Cataphract - Wikipedia, the free encyclopedia
     
  9. Patriot

    Patriot Senior Member Senior Member

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    Chakram

    [​IMG]

    Don’t be fooled, the chakram is not something you would want to play frisbee with. Unlike the frisbee, the chakram was often thrown vertically rather than horizontally. The deadly circle of metal was up to a foot in diameter. It’s extremely sharp edge ensured that the chakram could slice off arms and legs with ease. This weapon originated from India, where it was used extensively by the high ranking Indian Sikhs. Much like a distant relative, the shrunken, the chakram could be stacked one on the other and thrown repeatedly. One interesting throwing method used by professional warriors was to spin the chakram on their index finger, and then, with a sharp flick of the wrist, launch the whirring blade at their opponent.

    Katar

    [​IMG]

    This Indian weapon gave its owner the claws of wolverine, minus the strength and cutting power of adamantium. The katar at first glance has a single blade, however when a trigger on the h-shaped handle was activated, the blade would split into three, one on the middle and one on each side. The three blades not only made the weapon more effective at stabbing and slashing, but they also intimidated and/or startled the opponent. The blade’s positioning on the handle also allowed it to easily block attacks. Its unusual design has yet another purpose – the triple blades could easily stab through all kinds of Asian armor with ease.
    [​IMG]

    The Indian Katar is one of the weirdest Oriental weapons. This thrusting dagger, used by Hindu warriors, was often made from broken sword-blades. It incorporated two pistols that could be fired by squeezing the bars together and was sometimes fitted with a guard that enclosed the entire hand.
     
    Last edited: Dec 22, 2011
  10. Patriot

    Patriot Senior Member Senior Member

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    The Urumi of the Rajput

    [​IMG]

    The Urumi is one of the most dangerous weapons to use in the history of weapons, not only for its enemies, but for the wielder himself. This whip-sword was first designed in Southern India where it was known as a Chuttaval (Coiled Sword). As you can see in the video, it is very flexible and quite dangerous. The only downfall of the weapon is, like all other whips, it does not penetrate armor. What makes this whip-like weapon far more deadly than a leather whip is that it is made with steel, flattened into about a three quarters inch to an inch and sharpened like a razor on both edges. The four to six foot blade was often coiled around the waist when not in use, making it quite portable. Women who learned to use this blade would wear it like a fashionable belt.


    This weapon was primarily used when a warrior was surrounded by multiple opponents. The whipping blade made it very difficult to close in on the Rajput without receiving some kind of injury. Only the most well trained warriors of the Kalaripayattu martial arts are allowed to practice with this sword. Kalaripayattu is still practiced today in India and the Urumi is as much an art form as it is a combative skill. The Urumi requires perfect concentration and excellent agility as opposed to the strength and power that other swords would benefit from.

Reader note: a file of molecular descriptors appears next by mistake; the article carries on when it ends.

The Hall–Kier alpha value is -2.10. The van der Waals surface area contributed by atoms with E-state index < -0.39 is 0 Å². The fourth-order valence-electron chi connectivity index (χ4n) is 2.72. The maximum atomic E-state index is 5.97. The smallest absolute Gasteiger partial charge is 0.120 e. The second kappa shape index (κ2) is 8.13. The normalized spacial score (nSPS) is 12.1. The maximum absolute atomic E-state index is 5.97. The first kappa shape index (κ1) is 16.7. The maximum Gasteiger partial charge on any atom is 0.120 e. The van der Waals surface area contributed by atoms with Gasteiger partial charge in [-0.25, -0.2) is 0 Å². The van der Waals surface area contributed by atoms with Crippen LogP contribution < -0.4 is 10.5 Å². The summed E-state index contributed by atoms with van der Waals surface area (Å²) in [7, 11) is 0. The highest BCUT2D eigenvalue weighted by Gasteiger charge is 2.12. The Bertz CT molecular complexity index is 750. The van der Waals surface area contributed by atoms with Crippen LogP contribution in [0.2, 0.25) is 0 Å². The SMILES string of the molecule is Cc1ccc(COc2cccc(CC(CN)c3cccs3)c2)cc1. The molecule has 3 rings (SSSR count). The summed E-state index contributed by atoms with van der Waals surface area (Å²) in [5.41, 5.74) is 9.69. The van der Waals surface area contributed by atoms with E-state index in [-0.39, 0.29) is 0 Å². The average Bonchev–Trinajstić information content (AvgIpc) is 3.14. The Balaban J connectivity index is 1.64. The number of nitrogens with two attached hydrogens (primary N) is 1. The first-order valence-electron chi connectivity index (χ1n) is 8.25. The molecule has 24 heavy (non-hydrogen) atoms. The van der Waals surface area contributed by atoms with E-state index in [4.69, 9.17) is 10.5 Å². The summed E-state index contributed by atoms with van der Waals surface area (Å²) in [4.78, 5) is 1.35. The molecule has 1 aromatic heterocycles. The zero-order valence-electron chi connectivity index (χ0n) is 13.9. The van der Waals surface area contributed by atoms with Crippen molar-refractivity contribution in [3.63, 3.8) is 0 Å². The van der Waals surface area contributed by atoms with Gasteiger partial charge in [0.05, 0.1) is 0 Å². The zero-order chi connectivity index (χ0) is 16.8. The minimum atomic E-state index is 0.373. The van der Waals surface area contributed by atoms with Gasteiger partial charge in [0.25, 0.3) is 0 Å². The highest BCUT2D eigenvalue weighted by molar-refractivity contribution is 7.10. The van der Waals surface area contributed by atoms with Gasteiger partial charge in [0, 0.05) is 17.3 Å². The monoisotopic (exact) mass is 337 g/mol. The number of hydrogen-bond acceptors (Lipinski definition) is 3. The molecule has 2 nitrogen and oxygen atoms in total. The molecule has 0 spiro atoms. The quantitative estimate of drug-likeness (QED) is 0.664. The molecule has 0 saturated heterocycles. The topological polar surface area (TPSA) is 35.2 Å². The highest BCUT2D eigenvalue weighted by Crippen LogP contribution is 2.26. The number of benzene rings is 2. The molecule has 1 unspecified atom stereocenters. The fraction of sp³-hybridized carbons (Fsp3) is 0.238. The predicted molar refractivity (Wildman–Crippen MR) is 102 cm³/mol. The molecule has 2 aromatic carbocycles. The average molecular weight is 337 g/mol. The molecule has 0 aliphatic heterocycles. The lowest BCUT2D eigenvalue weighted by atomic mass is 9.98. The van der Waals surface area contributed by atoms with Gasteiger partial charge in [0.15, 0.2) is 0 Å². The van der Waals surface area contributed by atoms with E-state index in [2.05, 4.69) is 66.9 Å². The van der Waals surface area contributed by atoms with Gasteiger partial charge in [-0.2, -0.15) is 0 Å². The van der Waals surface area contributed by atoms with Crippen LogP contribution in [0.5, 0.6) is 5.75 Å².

The sound of the swinging Urumi makes an intimidating sliding and snapping sound as the blade spins around the Rajput warrior. Smart enemies would instinctively retreat out of the range of the weapon when hearing the sounds. The wounds from the Urumi are not as often fatal as many of the other weapons in the Rajput arsenal, but they can be extremely painful when the edge slices through unarmored skin. A good whip across an artery or a tendon can make the wound fatal or disabling.

    The Urumi is not a weapon you want to wrap around your exposed neck.

    The Khanda of the Rajput

    [​IMG]

    The Khanda is a fearsome Indian sword designed to combat armored opponents. Its grip enables it to be used one or two-handed and the serrated blade is designed to cause maximum damage. However, despite its reputation it wasn't the most reliable weapon.

    It was forged with iron, sharpened on both sides of the thick blade, but the tip was made blunt. The thick flared tip increased the weight of the blade and assisted in its ability to slice through anything in its path. A thin point was placed under the handle which allowed a deadly backswing. This could be used as puncture weapon if sharpened or a bludgeoning tool. Some of the later designs included a spine in the blade to increase its strength for chopping through thicker obstacles. The Rajput used two hands with this sword, and although it was light enough to swing with one hand, it was capable of chopping through leather and chain with enough force behind the blow.
     
    Last edited: Dec 22, 2011
  11. indian_sukhoi

    indian_sukhoi Regular Member

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    Medieval Age that Changed the Face of Warfare
    -Importance of strategy had risen up
    -New Infantry units have formed
    -New War machines were created

    Before that armies used to fight sword-for-sword, soldier-for-soldier. Medival Age is were we seen a change, From New Infantry units to Cavalry to siege weapons. The Civilization which had Force multipliers had won!!



    For me, The Biggest weapon that made a difference was the Knight or Heavy Cavalry


    Elephants and Cavalry were like Tanks for Armies of Olden Days